Jenny: Oh, I love magical realism. I tried to put it into Bet Me, but Jen had me take most of it out. She was right; I went too far and it unbalanced the book. But it was fun.

Lucy: Well, you had that lovely sense of Fate in Bet Me. I thought it was magical. Magical realism is really fun, but it’s hard to ride that line.

Jenny: Fate was the antagonist in Bet Me. That was fun.

Kristina: I love magical realism as well. I actually read 100 Years of Solitude when it came out, loong ago. Probably had an influence.

Jenny: Like Water for Chocolate had a big influence on Bet Me. Especially the middle drafts. So writing the supernatural felt natural for both of you?

Kristina: I only write what feels natural. I’m a very instinctive writer.

Lucy: It was a natural move for me. I’ve always been fascinated with the spiritual/magical side of life. I think there are lots of things out there we can’t quite explain, and I find that really interesting.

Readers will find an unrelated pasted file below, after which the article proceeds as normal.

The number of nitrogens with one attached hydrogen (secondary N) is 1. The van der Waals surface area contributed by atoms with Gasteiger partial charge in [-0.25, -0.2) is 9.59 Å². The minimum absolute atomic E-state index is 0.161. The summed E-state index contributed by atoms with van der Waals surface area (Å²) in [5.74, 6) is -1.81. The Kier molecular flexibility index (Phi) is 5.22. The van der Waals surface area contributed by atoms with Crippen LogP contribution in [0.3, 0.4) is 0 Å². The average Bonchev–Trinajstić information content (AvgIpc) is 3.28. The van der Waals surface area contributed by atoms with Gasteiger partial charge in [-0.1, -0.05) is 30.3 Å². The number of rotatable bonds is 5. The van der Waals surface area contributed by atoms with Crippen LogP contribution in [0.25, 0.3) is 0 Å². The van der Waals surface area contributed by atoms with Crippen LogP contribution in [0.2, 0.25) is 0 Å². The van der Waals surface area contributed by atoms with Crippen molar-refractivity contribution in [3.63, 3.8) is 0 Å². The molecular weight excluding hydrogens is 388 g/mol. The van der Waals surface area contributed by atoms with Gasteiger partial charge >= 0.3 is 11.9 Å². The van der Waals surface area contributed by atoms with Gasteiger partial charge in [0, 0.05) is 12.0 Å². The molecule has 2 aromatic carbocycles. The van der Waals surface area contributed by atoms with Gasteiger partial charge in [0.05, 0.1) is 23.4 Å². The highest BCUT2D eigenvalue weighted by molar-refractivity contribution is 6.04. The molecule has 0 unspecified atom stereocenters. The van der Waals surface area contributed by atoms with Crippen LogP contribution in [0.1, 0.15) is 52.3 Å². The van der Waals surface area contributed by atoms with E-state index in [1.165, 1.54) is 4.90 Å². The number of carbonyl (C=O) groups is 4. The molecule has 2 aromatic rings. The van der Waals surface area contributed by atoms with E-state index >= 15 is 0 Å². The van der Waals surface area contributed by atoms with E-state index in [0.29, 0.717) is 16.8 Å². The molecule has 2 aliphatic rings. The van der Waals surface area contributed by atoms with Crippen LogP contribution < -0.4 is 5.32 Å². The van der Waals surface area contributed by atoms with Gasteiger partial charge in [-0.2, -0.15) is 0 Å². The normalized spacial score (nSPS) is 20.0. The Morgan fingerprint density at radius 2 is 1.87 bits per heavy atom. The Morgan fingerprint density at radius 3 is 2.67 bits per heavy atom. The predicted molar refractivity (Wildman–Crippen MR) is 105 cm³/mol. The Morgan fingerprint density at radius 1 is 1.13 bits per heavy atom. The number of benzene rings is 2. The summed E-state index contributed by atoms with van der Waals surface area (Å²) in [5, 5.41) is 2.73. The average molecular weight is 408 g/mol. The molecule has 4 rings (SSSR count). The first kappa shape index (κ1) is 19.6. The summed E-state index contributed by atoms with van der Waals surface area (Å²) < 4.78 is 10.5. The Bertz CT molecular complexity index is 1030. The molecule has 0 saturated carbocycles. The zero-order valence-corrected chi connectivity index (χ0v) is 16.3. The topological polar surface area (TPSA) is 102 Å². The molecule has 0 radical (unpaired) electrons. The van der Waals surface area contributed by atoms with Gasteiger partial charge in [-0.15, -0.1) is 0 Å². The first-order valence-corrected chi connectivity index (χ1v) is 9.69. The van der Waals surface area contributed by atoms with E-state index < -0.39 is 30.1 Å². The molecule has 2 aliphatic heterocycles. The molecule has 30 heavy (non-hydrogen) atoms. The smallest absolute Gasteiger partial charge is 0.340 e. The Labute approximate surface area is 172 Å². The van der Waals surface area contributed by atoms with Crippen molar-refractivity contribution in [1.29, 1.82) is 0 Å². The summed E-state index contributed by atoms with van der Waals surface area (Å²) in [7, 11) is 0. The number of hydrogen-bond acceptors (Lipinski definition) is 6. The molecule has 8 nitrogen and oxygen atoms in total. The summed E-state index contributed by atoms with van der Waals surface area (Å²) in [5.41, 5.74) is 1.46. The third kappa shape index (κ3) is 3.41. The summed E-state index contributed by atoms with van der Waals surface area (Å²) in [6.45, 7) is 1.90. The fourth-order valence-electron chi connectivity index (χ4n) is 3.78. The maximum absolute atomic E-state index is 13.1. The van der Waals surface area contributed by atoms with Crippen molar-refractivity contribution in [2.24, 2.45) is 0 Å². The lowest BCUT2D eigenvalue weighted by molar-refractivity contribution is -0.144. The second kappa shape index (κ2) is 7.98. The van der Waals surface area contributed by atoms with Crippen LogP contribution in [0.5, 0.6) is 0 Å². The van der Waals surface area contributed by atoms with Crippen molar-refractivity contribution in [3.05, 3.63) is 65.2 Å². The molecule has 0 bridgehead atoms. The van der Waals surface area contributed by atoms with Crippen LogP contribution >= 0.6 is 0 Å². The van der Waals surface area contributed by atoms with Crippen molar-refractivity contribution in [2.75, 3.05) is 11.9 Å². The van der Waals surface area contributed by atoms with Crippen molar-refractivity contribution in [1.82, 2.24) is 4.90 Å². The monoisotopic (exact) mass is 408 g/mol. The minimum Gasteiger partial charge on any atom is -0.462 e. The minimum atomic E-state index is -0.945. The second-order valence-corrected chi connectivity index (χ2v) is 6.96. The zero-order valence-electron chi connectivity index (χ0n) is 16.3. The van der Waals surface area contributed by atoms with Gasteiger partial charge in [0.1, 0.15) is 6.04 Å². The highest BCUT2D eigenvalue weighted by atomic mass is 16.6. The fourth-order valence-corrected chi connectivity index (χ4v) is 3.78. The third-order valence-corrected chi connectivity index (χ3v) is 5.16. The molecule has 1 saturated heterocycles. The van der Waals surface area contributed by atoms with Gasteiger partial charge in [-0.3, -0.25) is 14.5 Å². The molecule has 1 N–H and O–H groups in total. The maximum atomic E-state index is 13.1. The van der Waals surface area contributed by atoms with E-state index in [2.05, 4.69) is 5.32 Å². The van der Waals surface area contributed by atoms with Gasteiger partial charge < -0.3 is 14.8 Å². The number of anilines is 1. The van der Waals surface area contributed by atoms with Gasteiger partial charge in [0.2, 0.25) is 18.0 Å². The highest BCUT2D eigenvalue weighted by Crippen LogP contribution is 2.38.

Jenny: The first three times I wrote the supernatural, it didn’t feel natural but I was either collaborating or copying Henry James so I didn’t have any choice. Which was good.

Lucy: I love the role of belief in magic.

Jenny: I love the role of belief, period.

Kristina: yup

Jenny: That whole if-you-build-it-they-will-come thing. Jump and the net will be there.

Lucy: Absolutely.

Jenny: That’s so important in romance. You can’t be safe, you just have to fling yourself into it.

Kristina: Absolutely. Which is why writers who play it safe make me crazy.

Jenny: None of my heroines ever want to fling themselves anywhere.

Kristina: No, of course, they don’t. If they did there wouldn’t be tension.

Jenny: Well, they’re all such control freaks. Playing it safe in fiction is the worst thing you can do.

Kristina: It’s a mortal sin.

Jenny: So here’s a question about writing the supernatural: You have to let people know up front that the book is supernatural even if the protagonist doesn’t know it. That’s tough. I ended up having North tell Andie that the last nanny said the house was haunted. That was at least a hint, even if the reader thinks the last nanny was an idiot.